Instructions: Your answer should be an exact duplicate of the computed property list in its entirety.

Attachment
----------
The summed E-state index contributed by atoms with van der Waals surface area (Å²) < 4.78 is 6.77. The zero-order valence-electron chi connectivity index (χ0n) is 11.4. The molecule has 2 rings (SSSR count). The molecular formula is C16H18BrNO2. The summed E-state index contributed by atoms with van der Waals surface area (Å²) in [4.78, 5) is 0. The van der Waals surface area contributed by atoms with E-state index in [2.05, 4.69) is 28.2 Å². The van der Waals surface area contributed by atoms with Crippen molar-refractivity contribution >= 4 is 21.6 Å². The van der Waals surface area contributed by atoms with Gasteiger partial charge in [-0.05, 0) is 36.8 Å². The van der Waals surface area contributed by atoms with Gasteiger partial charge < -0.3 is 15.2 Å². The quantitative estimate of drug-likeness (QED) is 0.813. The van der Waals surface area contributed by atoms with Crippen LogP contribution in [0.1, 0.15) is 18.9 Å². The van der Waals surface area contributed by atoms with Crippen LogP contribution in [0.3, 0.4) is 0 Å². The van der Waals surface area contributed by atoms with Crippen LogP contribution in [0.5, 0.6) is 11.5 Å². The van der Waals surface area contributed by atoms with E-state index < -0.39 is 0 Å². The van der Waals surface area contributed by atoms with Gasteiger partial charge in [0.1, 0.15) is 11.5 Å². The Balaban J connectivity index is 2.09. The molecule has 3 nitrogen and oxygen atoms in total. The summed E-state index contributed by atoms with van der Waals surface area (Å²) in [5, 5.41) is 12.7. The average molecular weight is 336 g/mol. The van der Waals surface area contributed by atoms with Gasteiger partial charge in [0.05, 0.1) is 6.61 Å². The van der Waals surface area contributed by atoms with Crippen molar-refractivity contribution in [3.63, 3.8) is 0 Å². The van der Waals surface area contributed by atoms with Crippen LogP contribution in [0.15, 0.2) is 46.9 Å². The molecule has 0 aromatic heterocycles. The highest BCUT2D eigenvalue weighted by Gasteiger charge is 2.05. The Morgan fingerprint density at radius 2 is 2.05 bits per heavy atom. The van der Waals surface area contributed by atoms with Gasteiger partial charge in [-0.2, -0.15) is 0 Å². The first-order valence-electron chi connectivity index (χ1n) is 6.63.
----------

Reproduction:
The summed E-state index contributed by atoms with van der Waals surface area (Å²) < 4.78 is 6.77. The zero-order valence-electron chi connectivity index (χ0n) is 11.4. The molecule has 2 rings (SSSR count). The molecular formula is C16H18BrNO2. The summed E-state index contributed by atoms with van der Waals surface area (Å²) in [4.78, 5) is 0. The van der Waals surface area contributed by atoms with E-state index in [2.05, 4.69) is 28.2 Å². The van der Waals surface area contributed by atoms with Crippen molar-refractivity contribution >= 4 is 21.6 Å². The van der Waals surface area contributed by atoms with Gasteiger partial charge in [-0.05, 0) is 36.8 Å². The van der Waals surface area contributed by atoms with Gasteiger partial charge < -0.3 is 15.2 Å². The quantitative estimate of drug-likeness (QED) is 0.813. The van der Waals surface area contributed by atoms with Crippen LogP contribution in [0.1, 0.15) is 18.9 Å². The van der Waals surface area contributed by atoms with Crippen LogP contribution in [0.3, 0.4) is 0 Å². The van der Waals surface area contributed by atoms with Crippen LogP contribution in [0.5, 0.6) is 11.5 Å². The van der Waals surface area contributed by atoms with E-state index < -0.39 is 0 Å². The van der Waals surface area contributed by atoms with Gasteiger partial charge in [0.1, 0.15) is 11.5 Å². The Balaban J connectivity index is 2.09. The molecule has 3 nitrogen and oxygen atoms in total. The summed E-state index contributed by atoms with van der Waals surface area (Å²) in [5, 5.41) is 12.7. The average molecular weight is 336 g/mol. The van der Waals surface area contributed by atoms with Gasteiger partial charge in [0.05, 0.1) is 6.61 Å². The van der Waals surface area contributed by atoms with Crippen molar-refractivity contribution in [3.63, 3.8) is 0 Å². The van der Waals surface area contributed by atoms with Crippen LogP contribution in [0.15, 0.2) is 46.9 Å². The molecule has 0 aromatic heterocycles. The highest BCUT2D eigenvalue weighted by Gasteiger charge is 2.05. The Morgan fingerprint density at radius 2 is 2.05 bits per heavy atom. The van der Waals surface area contributed by atoms with Gasteiger partial charge in [-0.2, -0.15) is 0 Å². The first-order valence-electron chi connectivity index (χ1n) is 6.63.